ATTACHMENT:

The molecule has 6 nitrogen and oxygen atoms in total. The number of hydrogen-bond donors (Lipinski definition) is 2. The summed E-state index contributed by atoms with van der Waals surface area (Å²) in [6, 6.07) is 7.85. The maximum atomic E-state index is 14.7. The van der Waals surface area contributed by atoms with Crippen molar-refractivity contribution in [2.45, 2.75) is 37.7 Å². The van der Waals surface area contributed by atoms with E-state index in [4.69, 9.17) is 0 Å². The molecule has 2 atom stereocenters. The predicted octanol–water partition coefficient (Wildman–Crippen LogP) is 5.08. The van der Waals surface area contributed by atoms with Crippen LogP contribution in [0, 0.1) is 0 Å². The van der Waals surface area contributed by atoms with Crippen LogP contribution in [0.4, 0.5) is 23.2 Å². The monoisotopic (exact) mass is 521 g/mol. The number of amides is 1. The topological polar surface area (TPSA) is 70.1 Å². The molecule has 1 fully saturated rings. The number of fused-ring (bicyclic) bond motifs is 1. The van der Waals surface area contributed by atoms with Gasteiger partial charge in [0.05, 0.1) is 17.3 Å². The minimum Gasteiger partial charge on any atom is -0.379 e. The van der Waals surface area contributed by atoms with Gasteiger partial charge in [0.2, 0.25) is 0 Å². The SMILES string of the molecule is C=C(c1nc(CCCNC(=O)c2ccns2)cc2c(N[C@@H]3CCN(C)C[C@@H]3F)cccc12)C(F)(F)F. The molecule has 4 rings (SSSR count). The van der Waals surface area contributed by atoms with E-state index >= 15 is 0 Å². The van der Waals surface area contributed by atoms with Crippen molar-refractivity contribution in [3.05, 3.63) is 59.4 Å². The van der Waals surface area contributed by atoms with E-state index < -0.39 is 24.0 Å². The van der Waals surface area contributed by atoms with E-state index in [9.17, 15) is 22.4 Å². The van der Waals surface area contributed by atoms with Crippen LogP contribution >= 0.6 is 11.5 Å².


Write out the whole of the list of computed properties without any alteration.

The molecule has 6 nitrogen and oxygen atoms in total. The number of hydrogen-bond donors (Lipinski definition) is 2. The summed E-state index contributed by atoms with van der Waals surface area (Å²) in [6, 6.07) is 7.85. The maximum atomic E-state index is 14.7. The van der Waals surface area contributed by atoms with Crippen molar-refractivity contribution in [2.45, 2.75) is 37.7 Å². The van der Waals surface area contributed by atoms with E-state index in [4.69, 9.17) is 0 Å². The molecule has 2 atom stereocenters. The predicted octanol–water partition coefficient (Wildman–Crippen LogP) is 5.08. The van der Waals surface area contributed by atoms with Crippen LogP contribution in [0, 0.1) is 0 Å². The van der Waals surface area contributed by atoms with Crippen LogP contribution in [0.4, 0.5) is 23.2 Å². The monoisotopic (exact) mass is 521 g/mol. The number of amides is 1. The topological polar surface area (TPSA) is 70.1 Å². The molecule has 1 fully saturated rings. The number of fused-ring (bicyclic) bond motifs is 1. The van der Waals surface area contributed by atoms with Gasteiger partial charge in [0.05, 0.1) is 17.3 Å². The minimum Gasteiger partial charge on any atom is -0.379 e. The van der Waals surface area contributed by atoms with Gasteiger partial charge in [0.2, 0.25) is 0 Å². The SMILES string of the molecule is C=C(c1nc(CCCNC(=O)c2ccns2)cc2c(N[C@@H]3CCN(C)C[C@@H]3F)cccc12)C(F)(F)F. The molecule has 4 rings (SSSR count). The van der Waals surface area contributed by atoms with E-state index >= 15 is 0 Å². The van der Waals surface area contributed by atoms with Crippen molar-refractivity contribution in [3.05, 3.63) is 59.4 Å². The van der Waals surface area contributed by atoms with E-state index < -0.39 is 24.0 Å². The van der Waals surface area contributed by atoms with E-state index in [9.17, 15) is 22.4 Å². The van der Waals surface area contributed by atoms with Crippen LogP contribution >= 0.6 is 11.5 Å².